How to Make the Online Shopping Experience Safer

Paweł Malita

Sep 1, 2021 • 8 min read
Safe online shopping experience

An estimated 2.4 billion people worldwide purchase goods online.

As customers click around the internet browsing and buying items, it’s vital e-commerce owners put their safety first – not just to protect the client, but also themselves. Online fraud can ruin online shop when customer data is stolen. A business can be liable for losses, fines and other costs.

It is crucial to take all necessary measures to protect the business and its customers. With that in mind, we’ve put together this article outlining how to make the online shopping experience safer.

With fraud, you’re losing twice

Running a safe e-commerce store is connected with various risks – a primary consideration is online fraud. Cyber crimes have become more pervasive and costly than ever. In 2020, global card fraud losses were estimated to exceed $35.54 billion globally. The consequences of online fraud hit both customers, who lose their money, and retailers, who must bear chargeback costs and payment fees, even when goods have been already shipped to the client.

Continue reading for some useful risk mitigation tips.

Anti-fraud process

The anti-fraud process allows the detection of fraudulent behaviors before the actual transaction is made. The goods aren’t sent from the owner’s stock, and the chargeback process doesn’t start as no payment is made.

Outsource the process to experts

The best solution for procedures requiring high competency in a specific area is to outsource them. Fraud detection is one of these processes. Think about using third-party fraud detection systems, designed by subject-matter experts.

When integrated with e-commerce platforms, these tools monitor clients’ actions through the whole customer journey, from account creation onward. Customer-related data such as payment methods, geolocation, and shipping addresses are analyzed, as well as shopping habits. In most cases, a machine learning engine supports the analysis. Then, a risk score is calculated and returned to the e-commerce system.

The online shop can automatically reject or accept the client’s purchase based on that score. In that way, an anomaly in client behavior protects the e-commerce owner from fraud before it happens.

Build knowledge within your team

Automatic transaction rejection may become a problem for the e-commerce owner. In these cases, consider creating a dedicated anti-fraud team, and configure the e-commerce cart process for manual review when applicable.

That can work in the following ways:

  • For a high-risk score, the transaction automatically rejects
  • For a low-risk score, the transaction automatically accepts
  • For a medium risk score, the purchase is held for manual review

Anti-fraud departments should be available 24/7/365, because online shops are generally always open. The team is also responsible for reviewing confirmed fraud cases, tuning anti-fraud tool rules, and cooperating with payment system providers (PSP) and law enforcement.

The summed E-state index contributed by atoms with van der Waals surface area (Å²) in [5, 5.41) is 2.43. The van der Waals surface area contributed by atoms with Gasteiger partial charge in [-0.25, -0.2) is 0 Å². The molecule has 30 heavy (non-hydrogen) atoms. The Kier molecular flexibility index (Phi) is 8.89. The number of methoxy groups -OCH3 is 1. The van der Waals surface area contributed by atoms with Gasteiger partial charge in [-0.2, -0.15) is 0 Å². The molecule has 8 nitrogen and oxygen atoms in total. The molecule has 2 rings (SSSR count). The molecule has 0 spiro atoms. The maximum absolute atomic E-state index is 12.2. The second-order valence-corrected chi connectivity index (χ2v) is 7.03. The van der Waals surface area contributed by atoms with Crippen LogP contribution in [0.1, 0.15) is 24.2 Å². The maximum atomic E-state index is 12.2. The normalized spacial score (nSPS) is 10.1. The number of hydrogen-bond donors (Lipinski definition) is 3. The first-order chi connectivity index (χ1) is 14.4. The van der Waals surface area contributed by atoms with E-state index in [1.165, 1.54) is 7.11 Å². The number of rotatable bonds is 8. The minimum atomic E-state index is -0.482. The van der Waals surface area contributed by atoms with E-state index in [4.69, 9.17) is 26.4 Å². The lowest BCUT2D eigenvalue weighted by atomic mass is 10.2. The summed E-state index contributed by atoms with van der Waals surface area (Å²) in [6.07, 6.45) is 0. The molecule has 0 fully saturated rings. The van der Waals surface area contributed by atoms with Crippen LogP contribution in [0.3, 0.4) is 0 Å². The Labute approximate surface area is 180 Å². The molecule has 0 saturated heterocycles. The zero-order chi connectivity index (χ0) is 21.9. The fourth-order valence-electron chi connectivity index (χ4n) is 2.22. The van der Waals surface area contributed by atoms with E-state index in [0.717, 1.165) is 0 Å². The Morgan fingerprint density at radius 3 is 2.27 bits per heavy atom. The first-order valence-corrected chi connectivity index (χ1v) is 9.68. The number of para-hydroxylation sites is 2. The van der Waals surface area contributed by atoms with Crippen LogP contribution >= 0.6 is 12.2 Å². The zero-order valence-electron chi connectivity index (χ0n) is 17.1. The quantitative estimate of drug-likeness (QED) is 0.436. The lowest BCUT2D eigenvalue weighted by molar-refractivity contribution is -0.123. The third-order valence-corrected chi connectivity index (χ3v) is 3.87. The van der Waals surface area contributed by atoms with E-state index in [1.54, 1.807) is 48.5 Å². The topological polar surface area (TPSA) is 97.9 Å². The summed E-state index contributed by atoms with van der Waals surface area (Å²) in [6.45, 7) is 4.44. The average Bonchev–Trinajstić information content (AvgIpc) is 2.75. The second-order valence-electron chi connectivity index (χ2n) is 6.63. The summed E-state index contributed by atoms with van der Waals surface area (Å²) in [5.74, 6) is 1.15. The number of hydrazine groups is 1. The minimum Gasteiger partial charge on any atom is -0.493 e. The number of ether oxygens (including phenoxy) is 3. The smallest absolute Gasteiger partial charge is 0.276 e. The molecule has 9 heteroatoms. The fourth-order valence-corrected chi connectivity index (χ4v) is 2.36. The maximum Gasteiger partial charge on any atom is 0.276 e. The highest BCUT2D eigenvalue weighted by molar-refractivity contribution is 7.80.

Payment process

This is paramount to the online shop owner. Why? Accepting payment usually means purchased goods need to be shipped. The client’s payment history is the most important factor for judging whether the transaction is risky.

Outsource credit card transactions

Credit card data is one of the most crucial pieces of information used for fraud. Generated or stolen credit card numbers are sometimes enough to perform fraudulent transactions. Storing cardholder data internally creates additional risks of data leaks and internal frauds.

To spare the resources required to process credit card holder data internally, outsource to a third-party company.

The most convenient way? Choose an integration that redirects to your chosen third-party Payment Service Provider’s (PSP) paywall or an iframe HTML element from the PSP. By doing that, the ecommerce store doesn’t process any credit card holder’s data, meaning Payment Card Industry (PCI) requirements are minimized.

The best Payment Service Providers maintain a “referral list”. As well as highlighting fraudulent users, it also contains data on “friendly fraud” – customers performing fraudulent chargebacks after receiving goods purchased from an online shop. Ecommerce owners should utilize the list to reject transactions before payment is made.

Know Your Customer (KYC)

These guidelines outline processes to verify the identity, suitability, and risks involved with a customer. Detecting anomalies in clients’ behavior requires knowledge about historical transactions. That history is especially helpful when manual decisions about rejecting a transaction are required. It’s important to connect actions in online shopping to individuals, even when names aren’t known.